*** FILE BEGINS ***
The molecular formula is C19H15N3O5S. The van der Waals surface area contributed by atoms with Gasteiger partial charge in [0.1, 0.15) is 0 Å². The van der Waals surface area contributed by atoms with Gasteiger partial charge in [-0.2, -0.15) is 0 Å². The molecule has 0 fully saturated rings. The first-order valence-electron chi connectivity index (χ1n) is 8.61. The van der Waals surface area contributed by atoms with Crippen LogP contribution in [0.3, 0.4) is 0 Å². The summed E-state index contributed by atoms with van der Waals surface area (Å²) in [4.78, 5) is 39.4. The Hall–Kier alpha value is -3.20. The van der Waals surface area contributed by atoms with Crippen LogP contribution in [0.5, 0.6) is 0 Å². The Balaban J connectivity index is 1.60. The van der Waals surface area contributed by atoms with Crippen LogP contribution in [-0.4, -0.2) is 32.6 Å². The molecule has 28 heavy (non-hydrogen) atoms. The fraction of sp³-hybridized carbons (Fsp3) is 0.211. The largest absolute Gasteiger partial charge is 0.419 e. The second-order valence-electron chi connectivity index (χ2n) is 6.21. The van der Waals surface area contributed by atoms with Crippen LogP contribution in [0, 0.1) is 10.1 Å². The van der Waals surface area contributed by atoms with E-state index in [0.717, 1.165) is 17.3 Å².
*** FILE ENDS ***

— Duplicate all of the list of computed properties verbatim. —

The molecular formula is C19H15N3O5S. The van der Waals surface area contributed by atoms with Gasteiger partial charge in [0.1, 0.15) is 0 Å². The van der Waals surface area contributed by atoms with Gasteiger partial charge in [-0.2, -0.15) is 0 Å². The molecule has 0 fully saturated rings. The first-order valence-electron chi connectivity index (χ1n) is 8.61. The van der Waals surface area contributed by atoms with Crippen LogP contribution in [0.3, 0.4) is 0 Å². The summed E-state index contributed by atoms with van der Waals surface area (Å²) in [4.78, 5) is 39.4. The Hall–Kier alpha value is -3.20. The van der Waals surface area contributed by atoms with Crippen LogP contribution in [0.5, 0.6) is 0 Å². The Balaban J connectivity index is 1.60. The van der Waals surface area contributed by atoms with Crippen LogP contribution in [-0.4, -0.2) is 32.6 Å². The molecule has 28 heavy (non-hydrogen) atoms. The fraction of sp³-hybridized carbons (Fsp3) is 0.211. The largest absolute Gasteiger partial charge is 0.419 e. The second-order valence-electron chi connectivity index (χ2n) is 6.21. The van der Waals surface area contributed by atoms with Crippen LogP contribution in [0, 0.1) is 10.1 Å². The van der Waals surface area contributed by atoms with E-state index in [0.717, 1.165) is 17.3 Å².